Thoughtful Artwork Part 1

Lyn and I are always discussing artwork. We regularly toss around ideas and inspirations, and we always draw the same conclusions: artwork should be tasteful, relatively inexpensive (at this stage in our lives anyway), and most importantly it should be thoughtful. There really are 3 simple rules that we live by. Number 1: Refurbish (Use something you have and make it new again) Number 2: Get creative. (Think about how you can be original) Number 3: Preserve a memory or experience.
Let me explain “visually”…

Grandma Isabel's Picture

Utilizing rule No. 1: Above is a watercolor painting that was in my grandmothers house for many years. I always remember seeing it when I was younger, and thinking how beautiful it was. Last year when she moved of of her home and into a retirement community, she gave it to me as she had known how much I loved it. When I took this home and tried to hang it in my own home I realized how much it needed a small makeover. The matte was yellowing, the glass was very old, and the frame and filigree needed a spruce. Definitely in need of a refurbishing! What did the trick? A can of cheap black spray paint for the frame and the filigree, a trip to my local frame store to have a new acid free matte cut, and UV protectant glass to replace the old. Voila! I have a new beautiful (and sentimental) piece of art for my wall.

Grandpa Skipp's Picture

Utilizing rule No. 1: This picture belonged to my husband’s grandfather. Again, when we inherited this, it was in serious need of TLC. We salvaged the frame and repainted it to match the previous piece. We used an acid free matte, and because of the sentimental value of the picture, invested in a UV protectant glass. Again, with a little updating, we now have a meaningful piece of art that tells a special story in our home.

Vintage Italian Magazine Print

Utilizing rule No. 1 and No. 2: This is one of 3 prints that were purchased on a trip to Italy in 2008. There are old magazine clippings and prints for sale in the markets around any city. The cost of this particular print was around $6.00 US Dollars. For all 3 that’s $18.00!! I had matte’s cut at a local frame store because the clippings were odd sizes. Then I purchased black wood frames at a craft store for $17.00. That’s a set of three pictures for under $70.00. Also, and most important: sentimental. I think fondly of our trip every time I look at these, and imagine myself strolling through a Florence market in the beautiful Tuscan sun. How’s that for thoughtful?

You don’t have to go Italy. Inspiration is all around. You can go to any antique store and look through their loose prints. I have found these for under $1.00. Look for prints or images that you find interesting or beautiful. I am inspired by this post on the Little Green Notebook Blog. Check out how Jenny created inexpensive artwork for her mothers bedroom. This is a great idea for a nursery as well. Of course, I have no children yet, but I am for sure storing this idea in my design rolodex for my future baby nursery.

Kitchen Artwork

Utilizing rule No. 3: I cannot take credit for this one, my sister in law Allison gave me this photograph as a gift. Although, this does have a very sweet story attached to it. Several years ago, when my husband and I were still dating he lived in New York City, and I was still in Portland. Long distance dating from across the country meant that we were only able to see one another about once a month on short weekend trips. Needless to say we had to make the most of our time on a very limited budget. We would explore around New York, mainly in the villages, looking for restaurants and coffee shops where we could sit and chat. Cafe Dante pictured above, became one of our very special places. When my sister in law was planning a trip out to New York to visit some of her girlfriends, I gave her a few suggestions on where to sip and dine, and this was of course on the list, as they have the best lattes in the world! That Christmas, which was our first holiday as an engaged couple, she gave me this picture she had taken, enlarged, and framed at a craft store. Like the cry baby I am, I burst into tears when I opened it. This now hangs in my kitchen, a very fitting place because it is an outdoor shot of a coffee shop. Now, every time I look at it, I think of those special dates in NYC, and also think of how sweet, thoughtful, and creative Ali was in making me this dear present. I love this idea and have been busy snapping pictures from recent trips, will keep you updated on the progress.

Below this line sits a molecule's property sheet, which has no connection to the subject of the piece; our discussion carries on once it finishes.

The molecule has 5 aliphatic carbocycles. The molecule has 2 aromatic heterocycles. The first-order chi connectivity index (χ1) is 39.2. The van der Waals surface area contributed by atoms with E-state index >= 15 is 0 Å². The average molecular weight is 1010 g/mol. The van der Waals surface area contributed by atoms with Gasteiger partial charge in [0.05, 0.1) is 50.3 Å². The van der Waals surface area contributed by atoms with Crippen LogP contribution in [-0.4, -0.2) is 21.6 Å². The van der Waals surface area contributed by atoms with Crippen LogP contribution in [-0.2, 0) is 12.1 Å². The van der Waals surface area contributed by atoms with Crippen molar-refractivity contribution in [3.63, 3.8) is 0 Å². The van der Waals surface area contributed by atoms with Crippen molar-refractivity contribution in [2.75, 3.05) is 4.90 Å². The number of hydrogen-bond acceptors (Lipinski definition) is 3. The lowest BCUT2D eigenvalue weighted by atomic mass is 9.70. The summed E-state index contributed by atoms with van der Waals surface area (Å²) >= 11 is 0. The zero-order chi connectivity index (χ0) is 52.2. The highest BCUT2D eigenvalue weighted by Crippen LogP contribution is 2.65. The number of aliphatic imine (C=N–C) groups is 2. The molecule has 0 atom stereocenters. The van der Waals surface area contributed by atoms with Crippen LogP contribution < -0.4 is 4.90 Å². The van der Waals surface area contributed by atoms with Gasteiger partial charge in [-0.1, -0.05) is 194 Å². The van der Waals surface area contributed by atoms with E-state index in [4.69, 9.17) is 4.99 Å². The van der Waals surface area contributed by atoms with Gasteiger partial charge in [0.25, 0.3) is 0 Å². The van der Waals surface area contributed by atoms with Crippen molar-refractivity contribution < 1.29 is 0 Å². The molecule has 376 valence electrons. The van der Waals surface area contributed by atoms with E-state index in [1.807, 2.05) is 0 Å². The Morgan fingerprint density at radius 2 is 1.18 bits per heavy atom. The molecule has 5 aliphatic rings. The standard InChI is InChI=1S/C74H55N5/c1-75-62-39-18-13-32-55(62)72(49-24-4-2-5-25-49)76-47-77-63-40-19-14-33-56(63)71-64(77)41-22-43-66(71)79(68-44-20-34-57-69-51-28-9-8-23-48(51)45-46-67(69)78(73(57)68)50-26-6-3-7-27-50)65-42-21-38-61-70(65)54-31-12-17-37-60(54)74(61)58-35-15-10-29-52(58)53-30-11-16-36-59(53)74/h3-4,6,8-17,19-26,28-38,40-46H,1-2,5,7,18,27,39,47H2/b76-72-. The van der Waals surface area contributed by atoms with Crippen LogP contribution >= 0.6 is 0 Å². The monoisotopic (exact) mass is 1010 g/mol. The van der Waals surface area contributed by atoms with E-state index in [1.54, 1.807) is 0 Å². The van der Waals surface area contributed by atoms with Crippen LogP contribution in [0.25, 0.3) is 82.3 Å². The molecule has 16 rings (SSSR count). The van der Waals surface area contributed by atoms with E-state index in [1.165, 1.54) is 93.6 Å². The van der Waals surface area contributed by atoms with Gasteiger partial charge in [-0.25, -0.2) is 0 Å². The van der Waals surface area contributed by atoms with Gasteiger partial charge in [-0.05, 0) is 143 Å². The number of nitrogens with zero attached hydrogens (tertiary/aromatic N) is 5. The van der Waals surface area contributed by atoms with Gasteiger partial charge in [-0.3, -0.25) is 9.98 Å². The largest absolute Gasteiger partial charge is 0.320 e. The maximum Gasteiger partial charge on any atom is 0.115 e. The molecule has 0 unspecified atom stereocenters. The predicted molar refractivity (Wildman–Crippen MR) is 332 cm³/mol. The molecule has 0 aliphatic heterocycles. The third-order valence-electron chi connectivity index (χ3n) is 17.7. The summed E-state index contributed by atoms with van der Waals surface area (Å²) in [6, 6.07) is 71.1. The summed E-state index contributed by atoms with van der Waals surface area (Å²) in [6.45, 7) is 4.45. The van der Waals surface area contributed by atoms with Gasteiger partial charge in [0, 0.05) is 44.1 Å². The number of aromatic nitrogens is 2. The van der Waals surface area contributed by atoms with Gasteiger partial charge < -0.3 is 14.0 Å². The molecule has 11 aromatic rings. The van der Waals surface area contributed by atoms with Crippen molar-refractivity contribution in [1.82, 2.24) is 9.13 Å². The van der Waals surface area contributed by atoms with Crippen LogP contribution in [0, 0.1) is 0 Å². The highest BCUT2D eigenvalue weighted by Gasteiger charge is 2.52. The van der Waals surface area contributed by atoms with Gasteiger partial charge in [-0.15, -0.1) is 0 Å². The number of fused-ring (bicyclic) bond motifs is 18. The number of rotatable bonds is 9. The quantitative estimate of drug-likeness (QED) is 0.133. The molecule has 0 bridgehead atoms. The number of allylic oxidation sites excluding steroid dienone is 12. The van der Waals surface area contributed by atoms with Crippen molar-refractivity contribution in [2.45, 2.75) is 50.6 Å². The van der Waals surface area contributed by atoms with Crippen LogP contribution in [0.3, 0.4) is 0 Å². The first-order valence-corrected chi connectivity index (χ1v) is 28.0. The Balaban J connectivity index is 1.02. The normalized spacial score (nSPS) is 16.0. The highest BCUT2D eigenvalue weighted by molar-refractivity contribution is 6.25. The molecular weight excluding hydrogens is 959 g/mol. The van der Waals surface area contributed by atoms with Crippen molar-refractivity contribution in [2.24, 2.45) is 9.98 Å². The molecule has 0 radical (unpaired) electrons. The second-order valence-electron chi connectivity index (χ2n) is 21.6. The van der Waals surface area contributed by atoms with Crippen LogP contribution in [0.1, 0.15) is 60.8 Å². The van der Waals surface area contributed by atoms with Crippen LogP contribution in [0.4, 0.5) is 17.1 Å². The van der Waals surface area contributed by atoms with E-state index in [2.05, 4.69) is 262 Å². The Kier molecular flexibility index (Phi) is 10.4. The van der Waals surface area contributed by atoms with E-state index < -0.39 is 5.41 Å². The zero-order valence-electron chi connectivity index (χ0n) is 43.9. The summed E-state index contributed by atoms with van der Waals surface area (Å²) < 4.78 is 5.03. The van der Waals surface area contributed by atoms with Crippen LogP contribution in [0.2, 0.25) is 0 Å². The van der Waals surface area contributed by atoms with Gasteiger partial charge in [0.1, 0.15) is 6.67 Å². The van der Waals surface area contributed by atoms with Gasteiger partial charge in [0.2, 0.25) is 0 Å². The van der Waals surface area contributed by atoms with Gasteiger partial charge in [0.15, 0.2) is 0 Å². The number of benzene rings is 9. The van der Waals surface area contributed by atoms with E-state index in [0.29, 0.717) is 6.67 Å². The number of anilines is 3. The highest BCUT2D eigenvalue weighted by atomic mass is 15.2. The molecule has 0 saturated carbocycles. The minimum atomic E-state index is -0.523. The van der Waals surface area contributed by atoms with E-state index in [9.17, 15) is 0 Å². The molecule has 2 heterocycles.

The main point in all this rambling is: It is better to surround yourself with artwork that brings back special memories, or has a “story” behind it. Wouldn’t you rather look at nostalgic pieces that give you a warm and fuzzy feeling? Rather than stuff that just fills space on your wall? I know I would! Happy hunting, refurbishing, and creating!

 

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1 Comment

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One response to “Thoughtful Artwork Part 1

  1. Pingback: Sharon Montrose at 20×200 « Two Lovely Spaces Blog

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